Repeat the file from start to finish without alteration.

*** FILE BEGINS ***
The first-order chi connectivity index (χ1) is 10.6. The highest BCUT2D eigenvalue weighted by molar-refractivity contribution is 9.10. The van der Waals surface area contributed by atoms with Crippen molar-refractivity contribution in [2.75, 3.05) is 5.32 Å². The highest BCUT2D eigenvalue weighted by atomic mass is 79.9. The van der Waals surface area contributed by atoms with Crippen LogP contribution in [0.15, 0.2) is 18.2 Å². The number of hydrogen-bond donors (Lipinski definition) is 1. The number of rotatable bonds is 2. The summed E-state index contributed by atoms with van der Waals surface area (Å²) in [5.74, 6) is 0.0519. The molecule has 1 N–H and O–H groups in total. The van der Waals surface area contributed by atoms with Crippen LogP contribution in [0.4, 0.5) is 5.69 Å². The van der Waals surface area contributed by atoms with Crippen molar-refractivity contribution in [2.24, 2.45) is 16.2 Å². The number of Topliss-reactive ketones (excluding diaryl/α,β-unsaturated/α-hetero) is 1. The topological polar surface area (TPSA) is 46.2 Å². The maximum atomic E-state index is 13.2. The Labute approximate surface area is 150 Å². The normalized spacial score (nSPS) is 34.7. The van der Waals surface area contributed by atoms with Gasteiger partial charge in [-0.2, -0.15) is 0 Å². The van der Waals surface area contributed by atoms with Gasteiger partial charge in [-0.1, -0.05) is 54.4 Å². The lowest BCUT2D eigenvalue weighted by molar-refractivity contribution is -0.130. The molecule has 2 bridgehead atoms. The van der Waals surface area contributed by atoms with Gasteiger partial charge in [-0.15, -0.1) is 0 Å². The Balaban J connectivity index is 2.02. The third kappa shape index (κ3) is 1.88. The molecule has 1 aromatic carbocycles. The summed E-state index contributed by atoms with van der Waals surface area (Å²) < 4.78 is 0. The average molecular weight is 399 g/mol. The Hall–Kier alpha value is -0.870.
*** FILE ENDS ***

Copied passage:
The first-order chi connectivity index (χ1) is 10.6. The highest BCUT2D eigenvalue weighted by molar-refractivity contribution is 9.10. The van der Waals surface area contributed by atoms with Crippen molar-refractivity contribution in [2.75, 3.05) is 5.32 Å². The highest BCUT2D eigenvalue weighted by atomic mass is 79.9. The van der Waals surface area contributed by atoms with Crippen LogP contribution in [0.15, 0.2) is 18.2 Å². The number of hydrogen-bond donors (Lipinski definition) is 1. The number of rotatable bonds is 2. The summed E-state index contributed by atoms with van der Waals surface area (Å²) in [5.74, 6) is 0.0519. The molecule has 1 N–H and O–H groups in total. The van der Waals surface area contributed by atoms with Crippen LogP contribution in [0.4, 0.5) is 5.69 Å². The van der Waals surface area contributed by atoms with Crippen molar-refractivity contribution in [2.24, 2.45) is 16.2 Å². The number of Topliss-reactive ketones (excluding diaryl/α,β-unsaturated/α-hetero) is 1. The topological polar surface area (TPSA) is 46.2 Å². The maximum atomic E-state index is 13.2. The Labute approximate surface area is 150 Å². The normalized spacial score (nSPS) is 34.7. The van der Waals surface area contributed by atoms with Gasteiger partial charge in [-0.2, -0.15) is 0 Å². The van der Waals surface area contributed by atoms with Gasteiger partial charge in [-0.1, -0.05) is 54.4 Å². The lowest BCUT2D eigenvalue weighted by molar-refractivity contribution is -0.130. The molecule has 2 bridgehead atoms. The van der Waals surface area contributed by atoms with Gasteiger partial charge in [-0.15, -0.1) is 0 Å². The Balaban J connectivity index is 2.02. The third kappa shape index (κ3) is 1.88. The molecule has 1 aromatic carbocycles. The summed E-state index contributed by atoms with van der Waals surface area (Å²) < 4.78 is 0. The average molecular weight is 399 g/mol. The Hall–Kier alpha value is -0.870.